On Wednesday near Laredo, Texas, an agent with the Border Patrol shot and killed Claudia Patricia Gomez Gonzalez, an unarmed Guatemalan woman who was entering the country. And that was only the beginning of a changing narrative of what the agency said happened to her.
The Ministry of Foreign Affairs of Guatemala identified the woman as Gomez, a 19-year-old from San Juan Ostuncalco, Guatemala, on Friday. The original press release from U.S. Customs and Border Protection claimed the agency was responding to reports of "illegal activity" near a culvert in Rio Bravo, Texas, when an agent was attacked by multiple people with "blunt objects." That's when he shot at least one round and killed Gómez while the other alleged assailants fled, according to the agency's initial release about the incident.
In an interview with The New York Times, however, the woman who lives next to the shooting site said the agency's description of events wasn't true. She told the newspaper that she didn't see any weapons that could have been used in the described attack, and the property where the incident took place doesn't have the described culvert. "They were on the very corner on that lot where there was a tree," said Marta V. Martinez, in an interview Thursday morning with The New York Times. "There was no weapon. They were hiding."
The young woman's aunt, Dominga Vicente, spoke at a news conference in Guatemala City on Friday, saying Gomez had gone to the United States to look for a job. “This is not the first person dying in the United States,” she said at the conference, which also announced her niece's identity. “There are many people that have been treated like animals, and that isn’t what we should do as people.”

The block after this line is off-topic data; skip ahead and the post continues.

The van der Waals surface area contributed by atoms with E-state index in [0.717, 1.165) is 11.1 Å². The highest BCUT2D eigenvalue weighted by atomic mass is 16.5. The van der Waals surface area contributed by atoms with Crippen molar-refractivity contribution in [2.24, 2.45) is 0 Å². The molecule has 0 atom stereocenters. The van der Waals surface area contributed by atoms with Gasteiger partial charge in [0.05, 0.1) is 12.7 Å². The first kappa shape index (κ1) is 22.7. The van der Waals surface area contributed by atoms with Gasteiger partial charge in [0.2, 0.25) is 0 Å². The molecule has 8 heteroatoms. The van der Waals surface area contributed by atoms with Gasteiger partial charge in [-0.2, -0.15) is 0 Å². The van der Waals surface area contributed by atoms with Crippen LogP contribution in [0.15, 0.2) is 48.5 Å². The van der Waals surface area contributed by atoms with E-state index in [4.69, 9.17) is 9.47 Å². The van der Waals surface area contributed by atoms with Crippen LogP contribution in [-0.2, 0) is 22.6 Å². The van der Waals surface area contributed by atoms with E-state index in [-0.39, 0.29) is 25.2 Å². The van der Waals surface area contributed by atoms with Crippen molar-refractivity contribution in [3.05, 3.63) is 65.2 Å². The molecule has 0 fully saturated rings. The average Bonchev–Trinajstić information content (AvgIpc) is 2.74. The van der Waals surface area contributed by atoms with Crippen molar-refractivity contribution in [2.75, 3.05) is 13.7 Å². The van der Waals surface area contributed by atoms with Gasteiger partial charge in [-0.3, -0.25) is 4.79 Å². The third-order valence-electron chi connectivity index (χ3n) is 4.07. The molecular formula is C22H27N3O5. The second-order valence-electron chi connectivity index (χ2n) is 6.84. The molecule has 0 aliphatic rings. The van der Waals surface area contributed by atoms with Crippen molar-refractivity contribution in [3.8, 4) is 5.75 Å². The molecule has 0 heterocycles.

A reporter with nonprofit news outlet Reveal (run by the Center for Investigative Reporting) tweeted that sources said Gomez's death was captured on Facebook Live, the live-streaming service created by the social network. NPR reported that Martinez, the neighbor, livestreamed after the incident.
On Friday, the agency released another statement about the shooting with a different sequence of events. In the new statement, the Border Patrol officer told the group of people "to get on the ground," but "the group ignored his verbal commands and instead rushed him." The statement also mentioned that the officer was a 15-year veteran of the agency, and he has been put on administration leave pending investigation.
Now, the official statement identifies Gomez as a "member of the group" as opposed to "assailant" in the original statement. The statement still says the officer fired one round.
It was after that shot that Martinez ran outside and started filming on her cellphone. Martinez later gave an interview with the Los Angeles Times where she said seeing interactions between immigrants and law enforcement isn't unusual."When I started to film and I saw the woman, I got mad, so I started shouting at the man," she told the newspaper, referring to the border patrol agent. You can watch Martinez's video at this link.
These events aren't happening in a vacuum. Both the Associated Press and The New York Times reported in April that the Department of Health and Human Services had lost nearly 1,500 migrant children last year. After their initial contact with law enforcement, unaccompanied minors are put in the custody of adult sponsors and tracked by the department; however, the current location of many is no longer known. There was renewed attention on these 1,475 children because Friday was National Missing Children's Day.
It's revelations like the nearly 1,500 missing migrant children and photos of immigrant children at detention facilities in America that are fueling online and real-life fervor about the fatal shooting of Gomez. Gomez is being added to the reasons for protests against U.S. Customs and Border Protection and the Trump administration.